Moving into its third part “Infrastructures of the Built Environment”, the volume is devoted to look at natural and built environments as part of a unicum. Here, authors make an interesting contribution by “demonstrating intersections among expert knowledge, technology and environment that blur culture-nature boundaries and conceptualise infrastructure […] as hybrid social-ecological environments” (p. 314). For example, Mark Healey, studying the Colombia’s Inter-American Housing and Planning Center, demonstrates the importance of looking at state-promoted development projects as spaces of negotiations between rural and urban understandings of modernisation, brought together by local experts – in this case, architects (p. 210). Fernando Purcell takes the space of hydroelectric dams, usually a site of encounter of expertise, to analyse how dams grew out to be an “energetic cold war weapon” (p. 219). He shows that, while indeed engineers and technicians navigated and connected spaces thanks to Cold War exchanges, they also translated and operated with this knowledge mostly at the local level. The chapters of this part allow to observe the Cold War in Latin America from the unusual perspective of its environmental and socio-cultural dimension.
The last part of the volume “Towards new regimes of expertise” reflects on the role of environmental science in creating new expert circles and cultures. Emily Wakild, for example, traces the formation of national parks in the Amazon, and the involvement of different sets of expertise and local knowledges in the movement to commence large preservation projects in the region (p. 275). Javiera Barandiaràn discusses the privatisation of expertise that occurred in Chile during and after the Pinochet years, and illustrates how environmental preservation, and the role of scientists, were constrained by Chile’s embrace of free market principles, an issue that became even more problematic as the end of the Cold War in Latin America brought with it a further shift from public to private funding of expertise (p. 291).
As the editors put it, the collected essays aim to dismantle core-periphery frameworks; redefine technology, nature and expertise; decentre the state; and uncover a diversity of expertise and multiple knowledges (p. 305). Some of these aims are reached in the collection more satisfactorily than others. Its approach and vision of technology, machines, and artifacts as embedded in broader nature-knowledge systems contributes to an encompassing study of the interaction between expertise, nature and technology. What is particularly striking is the volume’s exploration of local knowledge as not just local expertise, but as knowledge applied and related to the local territory understood as including nature, technologies, and artifacts. The volume provides an interesting take on the environment as all-encompassing, built and natural, animal and agricultural (p. 318). Yet, its goal of furthering our understanding of local understandings of modernity remains partly unmet. Indeed, different notions of modernity are only partially spelled out throughout the book, and it remains at times unclear how local, national and international imaginaries interacted in this context.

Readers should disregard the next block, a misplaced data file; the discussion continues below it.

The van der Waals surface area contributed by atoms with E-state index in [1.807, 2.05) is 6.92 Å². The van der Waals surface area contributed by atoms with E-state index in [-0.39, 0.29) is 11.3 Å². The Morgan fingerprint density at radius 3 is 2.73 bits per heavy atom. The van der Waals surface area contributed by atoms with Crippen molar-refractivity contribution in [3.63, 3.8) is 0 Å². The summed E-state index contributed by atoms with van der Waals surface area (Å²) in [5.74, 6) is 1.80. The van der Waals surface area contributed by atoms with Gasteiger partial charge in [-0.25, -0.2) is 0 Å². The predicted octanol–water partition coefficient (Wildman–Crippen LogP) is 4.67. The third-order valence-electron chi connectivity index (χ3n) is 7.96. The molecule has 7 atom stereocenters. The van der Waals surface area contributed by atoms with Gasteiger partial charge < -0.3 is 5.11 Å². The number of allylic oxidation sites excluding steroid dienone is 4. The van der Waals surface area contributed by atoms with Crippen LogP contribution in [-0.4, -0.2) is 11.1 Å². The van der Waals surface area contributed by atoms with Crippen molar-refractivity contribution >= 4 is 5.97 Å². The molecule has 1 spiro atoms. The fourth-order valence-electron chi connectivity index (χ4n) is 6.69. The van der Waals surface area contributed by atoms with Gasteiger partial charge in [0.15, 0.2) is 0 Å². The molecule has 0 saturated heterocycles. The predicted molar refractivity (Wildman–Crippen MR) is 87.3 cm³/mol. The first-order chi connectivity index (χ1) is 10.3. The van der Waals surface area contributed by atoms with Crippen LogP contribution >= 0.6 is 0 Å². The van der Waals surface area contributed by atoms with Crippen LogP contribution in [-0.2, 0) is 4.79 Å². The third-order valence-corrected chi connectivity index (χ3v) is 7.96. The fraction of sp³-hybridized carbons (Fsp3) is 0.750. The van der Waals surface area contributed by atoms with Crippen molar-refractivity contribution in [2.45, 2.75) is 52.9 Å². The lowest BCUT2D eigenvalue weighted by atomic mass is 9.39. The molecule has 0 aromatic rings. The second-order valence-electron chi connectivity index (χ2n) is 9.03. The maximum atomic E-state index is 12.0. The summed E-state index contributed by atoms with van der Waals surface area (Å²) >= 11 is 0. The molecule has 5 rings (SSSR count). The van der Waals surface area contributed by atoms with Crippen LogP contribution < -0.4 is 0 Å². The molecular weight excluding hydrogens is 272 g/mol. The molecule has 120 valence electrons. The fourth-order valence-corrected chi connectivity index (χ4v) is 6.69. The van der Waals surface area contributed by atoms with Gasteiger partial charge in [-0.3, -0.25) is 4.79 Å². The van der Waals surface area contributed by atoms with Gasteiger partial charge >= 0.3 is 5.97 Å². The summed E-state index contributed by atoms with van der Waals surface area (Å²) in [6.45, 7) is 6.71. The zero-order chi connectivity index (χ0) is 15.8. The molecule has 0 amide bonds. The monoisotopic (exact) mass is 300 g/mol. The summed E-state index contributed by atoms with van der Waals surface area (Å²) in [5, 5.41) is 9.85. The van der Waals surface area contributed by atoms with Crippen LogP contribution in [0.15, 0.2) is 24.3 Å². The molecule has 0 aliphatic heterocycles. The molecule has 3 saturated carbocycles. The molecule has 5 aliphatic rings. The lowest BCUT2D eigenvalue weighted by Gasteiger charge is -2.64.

The volume succeeds in its aim of questioning core-periphery assumptions about the examined trajectories of expertise, and in this adds to the scholarship that has been engaging in similar efforts of dismantling perceived one-directedness of core-periphery knowledge and expertise trajectories. The role of local experts in shaping development projects, their agency in knowledge production, and their dialogue with international developers examined in the chapters contribute to placing Latin America firmly within the different networks of expertise that characterised Cold War exchanges. Indeed, some of the arguments stated in the conclusion as being a major and innovative contribution (such as decentring centre-periphery, highlighting the local agency in international knowledge and expertise) might be known to those familiar with new literature on expertise in the global cold war, but nevertheless this book contributes to the mapping of how this occurred in the context of Latin America.
While the volume aims to de-centre the role of the state in these interactions, by focusing on non-state institutions and actors, it somewhat falls short of fully disembedding such actors from the dynamics, knowledge and technologies that emerged within state and imperial structures (p. 315). In many of the chapters, states remain important and crucial actors; the role of non-state institutions in shaping environmental and technological projects and policies, rarely appears outside or beyond state’s purview.